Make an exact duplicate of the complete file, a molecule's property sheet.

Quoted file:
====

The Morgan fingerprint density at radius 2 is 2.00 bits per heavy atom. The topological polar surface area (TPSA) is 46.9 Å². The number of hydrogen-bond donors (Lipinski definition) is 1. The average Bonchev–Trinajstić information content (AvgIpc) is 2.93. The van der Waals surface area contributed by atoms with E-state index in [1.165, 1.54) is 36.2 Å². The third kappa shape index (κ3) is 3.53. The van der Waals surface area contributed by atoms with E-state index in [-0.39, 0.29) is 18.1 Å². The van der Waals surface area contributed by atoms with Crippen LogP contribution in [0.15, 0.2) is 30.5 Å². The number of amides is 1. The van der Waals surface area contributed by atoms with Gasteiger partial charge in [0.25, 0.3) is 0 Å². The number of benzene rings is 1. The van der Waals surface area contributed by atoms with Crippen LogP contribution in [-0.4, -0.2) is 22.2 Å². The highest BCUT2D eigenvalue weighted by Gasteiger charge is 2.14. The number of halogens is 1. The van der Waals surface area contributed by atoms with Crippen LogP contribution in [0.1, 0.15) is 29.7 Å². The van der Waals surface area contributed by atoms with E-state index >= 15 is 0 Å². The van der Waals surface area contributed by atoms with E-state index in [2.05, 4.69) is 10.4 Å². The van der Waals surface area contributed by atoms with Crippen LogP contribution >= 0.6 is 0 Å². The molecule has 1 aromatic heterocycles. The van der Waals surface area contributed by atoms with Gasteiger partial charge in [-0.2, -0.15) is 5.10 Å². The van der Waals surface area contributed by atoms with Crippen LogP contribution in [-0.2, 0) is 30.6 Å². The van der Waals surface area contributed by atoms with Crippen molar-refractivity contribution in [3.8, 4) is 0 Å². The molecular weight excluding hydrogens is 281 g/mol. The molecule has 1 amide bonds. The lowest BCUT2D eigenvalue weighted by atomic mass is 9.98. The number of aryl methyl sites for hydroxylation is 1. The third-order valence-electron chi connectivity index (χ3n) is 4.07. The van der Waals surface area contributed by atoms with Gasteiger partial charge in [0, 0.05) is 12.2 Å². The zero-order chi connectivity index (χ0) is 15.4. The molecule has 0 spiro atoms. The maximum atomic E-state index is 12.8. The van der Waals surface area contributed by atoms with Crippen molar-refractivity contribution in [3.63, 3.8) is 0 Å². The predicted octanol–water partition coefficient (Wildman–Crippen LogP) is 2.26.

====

The Morgan fingerprint density at radius 2 is 2.00 bits per heavy atom. The topological polar surface area (TPSA) is 46.9 Å². The number of hydrogen-bond donors (Lipinski definition) is 1. The average Bonchev–Trinajstić information content (AvgIpc) is 2.93. The van der Waals surface area contributed by atoms with E-state index in [1.165, 1.54) is 36.2 Å². The third kappa shape index (κ3) is 3.53. The van der Waals surface area contributed by atoms with E-state index in [-0.39, 0.29) is 18.1 Å². The van der Waals surface area contributed by atoms with Crippen LogP contribution in [0.15, 0.2) is 30.5 Å². The number of amides is 1. The van der Waals surface area contributed by atoms with Gasteiger partial charge in [0.25, 0.3) is 0 Å². The number of benzene rings is 1. The van der Waals surface area contributed by atoms with Crippen LogP contribution in [-0.4, -0.2) is 22.2 Å². The highest BCUT2D eigenvalue weighted by Gasteiger charge is 2.14. The number of halogens is 1. The van der Waals surface area contributed by atoms with Crippen LogP contribution in [0.1, 0.15) is 29.7 Å². The van der Waals surface area contributed by atoms with E-state index >= 15 is 0 Å². The van der Waals surface area contributed by atoms with E-state index in [2.05, 4.69) is 10.4 Å². The van der Waals surface area contributed by atoms with Crippen LogP contribution >= 0.6 is 0 Å². The molecule has 1 aromatic heterocycles. The van der Waals surface area contributed by atoms with Gasteiger partial charge in [-0.2, -0.15) is 5.10 Å². The van der Waals surface area contributed by atoms with Crippen LogP contribution in [-0.2, 0) is 30.6 Å². The van der Waals surface area contributed by atoms with Crippen molar-refractivity contribution in [3.8, 4) is 0 Å². The molecular weight excluding hydrogens is 281 g/mol. The molecule has 1 amide bonds. The lowest BCUT2D eigenvalue weighted by atomic mass is 9.98. The number of aryl methyl sites for hydroxylation is 1. The third-order valence-electron chi connectivity index (χ3n) is 4.07. The van der Waals surface area contributed by atoms with Gasteiger partial charge in [0, 0.05) is 12.2 Å². The zero-order chi connectivity index (χ0) is 15.4. The molecule has 0 spiro atoms. The maximum atomic E-state index is 12.8. The van der Waals surface area contributed by atoms with Crippen molar-refractivity contribution in [3.63, 3.8) is 0 Å². The predicted octanol–water partition coefficient (Wildman–Crippen LogP) is 2.26.